There was a little more emotion packed into those two short fist-pumps when his par putt dropped on the final hole. He had made bogey on No. 13 to fall into a share of the lead with Pat Perez. And while he bounced back with a birdie on the 14th, Sharma missed a 5-foot birdie chance on the 15th, misjudged the distance on his approach and made bogey on the 16th and was facing another bogey on the 18th when a gust knocked his ball into the bunker.
He gave a slight fist pump, and then another, when the par putt fell.
“Making par was very, very important,” he said.
Perez had three birdies in a four-hole stretch and momentarily tied Sharma for the lead. But he dropped a shot on the 16th, and then came up short in the water on the par-3 17th and made double bogey. He had to settle for a 68, though he still was just three shots behind, along with Brian Harman (68) and Xander Schauffele (70).
Justin Thomas also has new life after setting the course record with a 62, breaking by one the mark Jordan Spieth set last year. He was only four back. Spieth birdied three of his last four and was six shots behind.
Sharma had never seen such large crowds following him, and it’s still hard to digest seeing so many players he only knew from the middle of the night at home in Chandigarh. Mickelson at Muirfield. Rory McIlroy at Congressional. Tiger Woods at Torrey Pines. Sharma went straight to the range after McIlroy won his U.S. Open.
“Every time watching these majors, it really inspires you, especially watching it night,” he said. “Everything is quiet and you see a guy make a putt and you see that roar on TV. You can’t contain yourself. I remember when Tiger won the U.S. Open in 2008. I had an exam the next day, so I studied all day for the exam just so that I could watch him play. I remember when he made that putt to get into the playoff, I jumped on my bed and almost broke it.”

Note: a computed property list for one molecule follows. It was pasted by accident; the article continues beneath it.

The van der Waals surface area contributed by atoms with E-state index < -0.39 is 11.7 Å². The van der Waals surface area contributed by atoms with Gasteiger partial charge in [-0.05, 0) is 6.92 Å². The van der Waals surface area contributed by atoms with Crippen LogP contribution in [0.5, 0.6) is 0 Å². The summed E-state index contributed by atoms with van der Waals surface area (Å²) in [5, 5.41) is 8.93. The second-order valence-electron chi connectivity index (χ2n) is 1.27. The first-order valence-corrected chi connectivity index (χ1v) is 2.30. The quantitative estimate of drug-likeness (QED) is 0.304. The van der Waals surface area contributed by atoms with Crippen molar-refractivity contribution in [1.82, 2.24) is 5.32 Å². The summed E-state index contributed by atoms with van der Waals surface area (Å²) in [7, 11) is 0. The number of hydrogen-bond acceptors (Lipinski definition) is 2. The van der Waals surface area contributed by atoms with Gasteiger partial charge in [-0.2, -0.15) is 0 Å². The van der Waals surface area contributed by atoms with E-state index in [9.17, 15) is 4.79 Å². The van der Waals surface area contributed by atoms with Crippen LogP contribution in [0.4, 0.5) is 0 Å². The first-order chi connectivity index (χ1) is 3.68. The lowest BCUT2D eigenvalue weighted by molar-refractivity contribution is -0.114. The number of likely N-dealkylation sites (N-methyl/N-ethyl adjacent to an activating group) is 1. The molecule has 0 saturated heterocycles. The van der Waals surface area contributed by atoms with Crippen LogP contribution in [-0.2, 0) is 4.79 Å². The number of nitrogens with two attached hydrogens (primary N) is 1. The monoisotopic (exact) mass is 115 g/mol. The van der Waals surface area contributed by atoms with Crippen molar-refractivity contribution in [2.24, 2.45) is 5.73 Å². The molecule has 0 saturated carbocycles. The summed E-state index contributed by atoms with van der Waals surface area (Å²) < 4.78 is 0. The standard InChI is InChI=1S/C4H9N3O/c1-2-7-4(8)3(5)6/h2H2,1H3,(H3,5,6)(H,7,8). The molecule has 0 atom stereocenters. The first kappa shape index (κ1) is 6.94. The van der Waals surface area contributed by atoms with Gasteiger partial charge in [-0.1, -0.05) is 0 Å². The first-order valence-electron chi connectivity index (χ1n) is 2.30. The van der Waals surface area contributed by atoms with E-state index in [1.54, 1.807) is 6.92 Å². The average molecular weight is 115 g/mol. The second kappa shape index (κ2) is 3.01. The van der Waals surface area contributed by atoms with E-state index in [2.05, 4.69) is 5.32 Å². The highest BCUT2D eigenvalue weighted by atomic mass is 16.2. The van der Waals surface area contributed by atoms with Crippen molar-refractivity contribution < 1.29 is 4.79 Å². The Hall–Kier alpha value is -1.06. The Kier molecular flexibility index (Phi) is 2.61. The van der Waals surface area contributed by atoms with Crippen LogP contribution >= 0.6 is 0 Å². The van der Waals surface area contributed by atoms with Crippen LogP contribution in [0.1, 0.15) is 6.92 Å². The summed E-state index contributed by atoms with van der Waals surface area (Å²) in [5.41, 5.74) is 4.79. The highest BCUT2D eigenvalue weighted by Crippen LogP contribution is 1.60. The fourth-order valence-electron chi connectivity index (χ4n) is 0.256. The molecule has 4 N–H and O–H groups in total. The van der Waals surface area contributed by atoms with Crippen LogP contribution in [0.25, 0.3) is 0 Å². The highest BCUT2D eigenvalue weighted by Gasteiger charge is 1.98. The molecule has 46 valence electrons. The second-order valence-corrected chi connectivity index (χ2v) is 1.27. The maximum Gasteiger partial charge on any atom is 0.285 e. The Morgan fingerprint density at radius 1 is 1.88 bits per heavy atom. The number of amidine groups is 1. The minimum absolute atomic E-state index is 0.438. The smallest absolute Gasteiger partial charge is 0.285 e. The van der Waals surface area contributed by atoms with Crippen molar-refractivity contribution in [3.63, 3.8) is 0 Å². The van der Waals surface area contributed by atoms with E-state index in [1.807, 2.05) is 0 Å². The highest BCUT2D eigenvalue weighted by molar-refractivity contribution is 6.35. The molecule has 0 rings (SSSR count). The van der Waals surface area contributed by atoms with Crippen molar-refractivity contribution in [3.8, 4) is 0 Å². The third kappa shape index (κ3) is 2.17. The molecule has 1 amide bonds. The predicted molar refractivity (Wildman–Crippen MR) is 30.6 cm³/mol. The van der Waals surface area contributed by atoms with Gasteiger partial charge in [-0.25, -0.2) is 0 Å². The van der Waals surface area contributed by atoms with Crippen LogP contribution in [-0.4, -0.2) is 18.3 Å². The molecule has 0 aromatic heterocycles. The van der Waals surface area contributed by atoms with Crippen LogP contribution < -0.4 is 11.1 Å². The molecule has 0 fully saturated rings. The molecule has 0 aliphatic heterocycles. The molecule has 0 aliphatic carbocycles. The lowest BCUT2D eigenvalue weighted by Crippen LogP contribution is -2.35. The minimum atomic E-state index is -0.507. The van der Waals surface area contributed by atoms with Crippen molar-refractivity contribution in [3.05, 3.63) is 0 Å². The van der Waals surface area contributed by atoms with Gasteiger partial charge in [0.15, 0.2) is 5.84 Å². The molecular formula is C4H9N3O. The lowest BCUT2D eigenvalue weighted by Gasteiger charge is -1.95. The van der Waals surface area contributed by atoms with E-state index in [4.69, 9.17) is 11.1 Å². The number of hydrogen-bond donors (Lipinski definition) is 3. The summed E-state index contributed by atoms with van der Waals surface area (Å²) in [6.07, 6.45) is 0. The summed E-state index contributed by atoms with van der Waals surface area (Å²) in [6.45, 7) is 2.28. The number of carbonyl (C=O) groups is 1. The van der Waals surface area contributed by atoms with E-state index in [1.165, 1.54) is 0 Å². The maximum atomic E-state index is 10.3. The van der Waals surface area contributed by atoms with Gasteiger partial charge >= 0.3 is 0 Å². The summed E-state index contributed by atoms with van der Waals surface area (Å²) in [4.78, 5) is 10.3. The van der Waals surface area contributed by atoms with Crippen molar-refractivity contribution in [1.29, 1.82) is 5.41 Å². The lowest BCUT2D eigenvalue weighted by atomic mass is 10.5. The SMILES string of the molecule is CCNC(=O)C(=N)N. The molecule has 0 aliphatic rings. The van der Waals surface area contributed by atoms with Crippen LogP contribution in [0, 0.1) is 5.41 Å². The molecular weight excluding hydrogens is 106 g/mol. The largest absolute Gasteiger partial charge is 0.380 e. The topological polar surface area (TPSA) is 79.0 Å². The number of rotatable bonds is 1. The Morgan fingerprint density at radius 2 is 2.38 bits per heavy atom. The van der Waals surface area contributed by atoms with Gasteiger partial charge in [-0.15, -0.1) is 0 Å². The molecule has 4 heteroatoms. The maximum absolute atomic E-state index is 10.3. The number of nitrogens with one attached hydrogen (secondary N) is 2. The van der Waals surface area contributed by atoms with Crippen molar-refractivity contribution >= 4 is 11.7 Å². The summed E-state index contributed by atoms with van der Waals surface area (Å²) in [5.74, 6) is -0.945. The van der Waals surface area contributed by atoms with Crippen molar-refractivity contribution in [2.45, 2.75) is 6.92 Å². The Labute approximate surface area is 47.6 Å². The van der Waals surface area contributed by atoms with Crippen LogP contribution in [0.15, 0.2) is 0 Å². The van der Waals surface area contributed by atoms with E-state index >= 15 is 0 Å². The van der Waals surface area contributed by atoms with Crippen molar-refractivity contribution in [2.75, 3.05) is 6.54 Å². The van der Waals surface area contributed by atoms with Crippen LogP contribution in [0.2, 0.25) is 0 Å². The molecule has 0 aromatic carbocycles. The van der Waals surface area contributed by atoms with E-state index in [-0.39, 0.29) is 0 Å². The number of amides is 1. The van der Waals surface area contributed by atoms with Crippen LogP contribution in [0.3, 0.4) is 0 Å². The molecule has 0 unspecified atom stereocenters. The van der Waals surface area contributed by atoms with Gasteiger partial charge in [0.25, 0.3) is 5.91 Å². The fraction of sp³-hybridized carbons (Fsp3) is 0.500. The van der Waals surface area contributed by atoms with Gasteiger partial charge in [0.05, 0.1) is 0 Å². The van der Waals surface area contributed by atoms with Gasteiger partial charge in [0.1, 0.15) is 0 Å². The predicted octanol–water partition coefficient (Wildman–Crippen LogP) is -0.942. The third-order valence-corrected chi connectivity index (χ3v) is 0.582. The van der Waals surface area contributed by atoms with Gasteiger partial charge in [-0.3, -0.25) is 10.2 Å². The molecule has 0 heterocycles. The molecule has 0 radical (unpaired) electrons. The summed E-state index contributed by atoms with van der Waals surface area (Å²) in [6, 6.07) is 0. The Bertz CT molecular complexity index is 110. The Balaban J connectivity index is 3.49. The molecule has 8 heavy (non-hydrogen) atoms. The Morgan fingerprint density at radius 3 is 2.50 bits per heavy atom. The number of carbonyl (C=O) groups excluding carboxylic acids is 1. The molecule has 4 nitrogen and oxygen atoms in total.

“These are the stories that inspire you.”
Now he’s a big part of this story in Mexico. Sunday is a final exam of another variety.
Korda, 19, shoots 65 for LPGA lead
SINGAPORE — Florida teenager Nelly Korda shot a third-round 7-under 65 Saturday to take a one-stroke lead at the LPGA Tour’s Women’s World Championship after Danielle Kang made her first bogeys of the tournament to slip back into second place.
Korda had eight birdies and one bogey as she finished on 15-under 201 heading into the final round at the Sentosa Golf Club.
Kang started the day leading by four strokes and finished trailing Korda by one after a 70. She dropped her first shot of the tournament on the 15th after going 50 holes without making a bogey, then made another mistake on 18.
“It actually doesn’t bother me. I wasn’t really thinking about whether I was going to be in the lead tomorrow or chasing, but Nelly had a really solid game today,” Kang said. “I didn’t want to finish on a bogey ... but I gave myself a really good par chance.”
Brooke Henderson had a bogey-free 65, matching Korda for the low round of the day, to join Minjee Lee (68) in a tie for third at 11 under after an extraordinary display with the putter.